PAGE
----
i heart: Haroshi

Haroshi is a Japanese sculptor who uses recycled skateboards as his medium.

How cool is that?

images via haroshi

check out more images here and at B612

posted by cinde

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Curatorial Curiosities: SF MOMA – Less and More the Design Ethos of Dieter Rams

Exhibition starts this weekend – August 27, 2011 February 20, 2012 – I must go to San Francisco!

Dieter Rams is an incredibly talented industrial designer who made his mark at the German household products manufacturer Braun and later Vitsoe. He’s an influencer of Apple’s head of design Jonny Ive and here’s why:

the Dieter Rams - Jonny Ive connection

image via gigaom

Ten Principles of Good Design according to Dieter Rams

Good design is innovative

The possibilities for innovation are not, by any means, exhausted. Technological development is always offering new opportunities for innovative design. But innovative design always develops in tandem with innovative technology, and can never be an end in itself.

Good design makes a product useful

A product is bought to be used. It has to satisfy certain criteria, not only functional, but also psychological and aesthetic. Good design emphasizes the usefulness of a product whilst disregarding anything that could possibly detract from it.

Good design is aesthetic

The aesthetic quality of a product is integral to its usefulness because products we use every day affect our person and our well-being. But only well-executed objects can be beautiful.

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Good design makes a product understandable

It clarifies the product’s structure. Better still, it can make the product talk. At best, it is self-explanatory.

Good design is unobtrusive

Products fulfilling a purpose are like tools. They are neither decorative objects nor works of art. Their design should therefore be both neutral and restrained, to leave room for the user’s self-expression.

Good design is honest

It does not make a product more innovative, powerful or valuable than it really is. It does not attempt to manipulate the consumer with promises that cannot be kept.

Good design is long lasting

It avoids being fashionable and therefore never appears antiquated. Unlike fashionable design, it lasts many years – even in today’s throwaway society.

Good design is thorough down to the last detail

Nothing must be arbitrary or left to chance. Care and accuracy in the design process show respect towards the consumer.

Good design is environmentally friendly

Design makes an important contribution to the preservation of the environment. It conserves resources and minimizes physical and visual pollution throughout the lifecycle of the product.

Good design is as little design as possible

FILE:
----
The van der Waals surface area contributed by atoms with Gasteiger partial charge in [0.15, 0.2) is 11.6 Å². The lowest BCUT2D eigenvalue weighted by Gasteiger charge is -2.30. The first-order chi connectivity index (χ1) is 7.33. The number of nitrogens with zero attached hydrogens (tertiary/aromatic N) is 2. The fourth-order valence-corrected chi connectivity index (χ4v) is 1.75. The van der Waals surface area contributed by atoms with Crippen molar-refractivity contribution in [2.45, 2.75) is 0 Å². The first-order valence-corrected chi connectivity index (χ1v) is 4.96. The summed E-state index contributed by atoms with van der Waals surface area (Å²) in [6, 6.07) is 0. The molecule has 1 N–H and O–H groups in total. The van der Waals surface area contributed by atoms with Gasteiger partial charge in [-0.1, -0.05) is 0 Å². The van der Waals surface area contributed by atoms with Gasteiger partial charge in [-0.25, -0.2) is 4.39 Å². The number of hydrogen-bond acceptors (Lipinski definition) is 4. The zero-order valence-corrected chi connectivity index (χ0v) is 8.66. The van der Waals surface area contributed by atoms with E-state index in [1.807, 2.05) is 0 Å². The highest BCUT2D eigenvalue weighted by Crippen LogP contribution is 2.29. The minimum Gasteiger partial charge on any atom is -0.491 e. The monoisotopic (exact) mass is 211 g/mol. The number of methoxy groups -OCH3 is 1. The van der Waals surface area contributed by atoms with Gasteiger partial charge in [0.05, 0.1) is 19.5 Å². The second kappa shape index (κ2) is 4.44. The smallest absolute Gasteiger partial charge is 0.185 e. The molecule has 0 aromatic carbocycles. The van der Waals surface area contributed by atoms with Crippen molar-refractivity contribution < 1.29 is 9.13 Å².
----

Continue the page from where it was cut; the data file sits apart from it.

Less, but better – because it concentrates on the essential aspects, and the products are not burdened with non-essentials.

Back to purity, back to simplicity.

images and content via vitsoe

Wow. Sounds good to me.

Learn more about Deiter Rams here.

posted by cinde

i heart: Graham Baba Architects

Inspired by the article in the New York Times – Seattle, A Tasting Menu – I decided to do my own take on the topic. Below is a sampling of well designed eating and drinking establishments by Graham Baba Architects. They’ve created some super cool spaces using salvaged materials and vintage finds. The result is rustic meets modern with an industrial edge. And the food’s pretty tasty too.

eltana

eltana

eltana

kostrand building

walrus and carpenter

melrose market

melrose market

melrose market

still liquor

still liquor

Find out more about the firm here.

images via graham baba architects

posted by chelsea

pretty pretty Panama …

Panama: an escape just a few hours away by plane (17 hours-ish, but who’s counting). From its rustic charm in the city to its remote yet somewhat accessible rainforests, it has a lot to offer.

We recently had the chance to explore its wonders! We toured far & wide (relative to Panama), from the city center to San Blas to Bocas Del Toro. We took planes, boats, taxis & feets, observing a rather romantic life & style.

The images above are a small sampling of Panama City. I’ll share a few photos of the other places we visited during our stay soon!

Simply amazing!

Curatorial Curiosities: Dia Beacon – Blinky Palermo a Retrospective

On display June 25, 2011 – October 31, 2011

One of the best day trips out of NYC is a visit to Dia: Beacon. The museum is housed in a sprawling former printing factory on the edge of the Hudson. The light in the galleries and the amount of space given to each piece of art is key to the magic of this place. Never once have I felt crowded or rushed here.

I first saw Blinky Palermo’s work here and couldn’t get his name out of my head. According to the Dia Artist Bio, he appropriated from an American boxing manager and mafioso. Now you can check him out for yourself at least until the end of October…

images via Dia Art Foundation

posted by cinde